By Sportswriter Ben Ochieng
NAIROBI, July 5 (Xinhua) — Every so often, for the last three decades or so, some researchers or the others from the West, have come up with a conclusion that Kenyan runners have a genetic makeup that is superior and enables them to perform better than other nationalities.
Although these many studies have to offer any proof, the idea of Kenyan “speed genes” has taken root in the public consciousness worldwide.
It makes great copy for many papers that disguise racist titillation with the authority of science.
“Best-selling books have been written about it, one was blatant enough to declare that all gold medals in short sprints in future Olympics will be won by people of West African blood,” Kenyan sports scientist Paul Nyamango told Xinhua Thursday.
“In most of these stories, certain very obvious and well known facts tend to be omitted.”
World famous geneticist and writer, Richard Dawkins, as well as Professor Kidds of Yale University have variously written that there is more genetic variation within one African people than in the rest of the world put together.
The reason for this Dawkins reasons is that man evolved in Africa and so people who left to populate other areas, were always few.
So in Africa, we find the shortest people in the world, the tallest, the fastest, and the most durable runners.
According to Nyamango, this unfortunately does not make any sense in the language of popular culture where issues are more black and white.
“The impression the media has created, therefore is that black people are so good at sports because they are similar. Te truth is the exact opposite.”
Something else that has not being mentioned is how already Kenyans are being subjected to a sort of genetic apartheid.
All over the US, quotas have been imposed on Kenyans limiting their participation in road running events.
This sort of baloney might prove to be the beginning of something more worrying when genetic testing becomes more widespread.
“What I find annoying about the goings on is that the running spirit that endures in the highlands of Africa is the perfect statement of the Olympic spirit,” says Daniel Komen, former 5000m world champion.
“It is the one sport that is not dominated by athletes on drugs or athletes who win because they can afford the most expensive of apparatus, or the wealthiest of sponsors. Here, a barefoot runner, who has never left his country, can win gold.”
Many people forget that Roger Bannister, who ran the first four- minute mile – a feat that was considered impossible was badly burned when young and doctors doubted he would ever walk again owing to his twisted and burned muscles.
This handicap ended up being his motivation to run, for how marvelous speed must seem when there is a possibility you might never have any?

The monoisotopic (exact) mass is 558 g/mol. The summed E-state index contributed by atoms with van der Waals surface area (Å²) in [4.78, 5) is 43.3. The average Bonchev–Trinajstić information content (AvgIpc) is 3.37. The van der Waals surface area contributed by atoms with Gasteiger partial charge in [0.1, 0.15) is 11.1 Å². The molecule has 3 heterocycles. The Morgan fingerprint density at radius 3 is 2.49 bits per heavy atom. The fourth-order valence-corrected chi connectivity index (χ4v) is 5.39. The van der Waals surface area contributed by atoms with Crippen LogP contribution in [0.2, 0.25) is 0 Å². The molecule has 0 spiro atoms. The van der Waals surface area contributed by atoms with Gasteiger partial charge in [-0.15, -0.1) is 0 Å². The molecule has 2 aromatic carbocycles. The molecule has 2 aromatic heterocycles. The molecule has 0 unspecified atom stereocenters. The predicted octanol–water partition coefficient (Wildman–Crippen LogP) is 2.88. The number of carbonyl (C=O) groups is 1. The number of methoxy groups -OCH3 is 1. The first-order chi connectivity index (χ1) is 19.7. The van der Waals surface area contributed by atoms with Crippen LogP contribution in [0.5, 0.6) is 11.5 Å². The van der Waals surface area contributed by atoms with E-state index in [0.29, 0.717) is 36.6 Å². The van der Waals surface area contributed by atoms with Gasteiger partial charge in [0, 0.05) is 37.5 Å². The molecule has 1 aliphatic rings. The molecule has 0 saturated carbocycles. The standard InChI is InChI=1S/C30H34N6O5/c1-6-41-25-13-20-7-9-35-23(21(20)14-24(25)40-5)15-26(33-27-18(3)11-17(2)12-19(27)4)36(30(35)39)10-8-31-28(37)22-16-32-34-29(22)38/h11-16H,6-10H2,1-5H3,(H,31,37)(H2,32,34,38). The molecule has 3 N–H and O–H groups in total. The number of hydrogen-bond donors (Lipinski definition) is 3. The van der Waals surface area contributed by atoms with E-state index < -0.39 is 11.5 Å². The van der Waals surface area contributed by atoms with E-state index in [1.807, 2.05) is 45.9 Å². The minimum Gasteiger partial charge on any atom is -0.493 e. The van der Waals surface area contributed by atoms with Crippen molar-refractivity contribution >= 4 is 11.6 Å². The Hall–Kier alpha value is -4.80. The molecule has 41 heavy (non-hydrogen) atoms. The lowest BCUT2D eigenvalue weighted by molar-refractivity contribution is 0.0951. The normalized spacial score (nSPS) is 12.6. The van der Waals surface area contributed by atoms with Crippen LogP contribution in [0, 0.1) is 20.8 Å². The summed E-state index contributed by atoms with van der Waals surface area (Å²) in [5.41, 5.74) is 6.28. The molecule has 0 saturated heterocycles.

Imagine how influential Kenyan Kipchoge Keino’s victories must have seemed to youngsters in his backyard of Rift Valley.
Not since the Mau Mau uprising and Kenya’s independence had Kenya, or a Kenyan attracted so much attention around the world.
“Those early runners were the first world-class Kenyans to beat any competition,” athletics promoted Frank Muriithi says.
“These people came from a place where great success could be a clerical job or a form four certificate. Since those heady days, thousands of mainly Keino’s Kalenjin people have single-handedly pursued the money and fame that running provides.”
He says pride has ensured that Kenya remains indomitable in the 3000m steeplechase.
For many years other Kenyans have also assumed that Kalenjins were somehow born with the ability to run and have failed to give due respect to a culture of hard work, single-minded dedication, and mutual support and encouragement.
It took many years for people to start to acknowledge that what had happened was that a vast infrastructure had been created in the Rift Valley to identify, promote and encourage running talent.
This had no precedent in Africa. Indeed nowhere in the world is there such a high proportion of a population that tries to achieve world class running performance.
This means that people who may have become lawyers, doctors and football players, or even just recreational joggers are now or have at some point trained harder than their compatriots around the world to become world class runners.
In the 1980s, a new class of runners started to emerge outside the Kalenjin juggernaut.
Most of these runners came through army ranks and found they could run just as well as the Kalenjins if they trained hard enough.
“Today, there are enough non-Kalenjin runners on the world circuits to bring some serious doubts to the theories of genetic exclusivity,” says renowned athletic coach Colm O’ Cornell, who also trains 800m world record holder David Rudisha.
“What is less spoken about is the fact that Kenyans and Ethiopians train harder than all other athletes to perform the way they do. What is said less is that the Kenyan public expects nothing less than gold, and the standards of running, even at school level, are world best,” O’ Cornell said.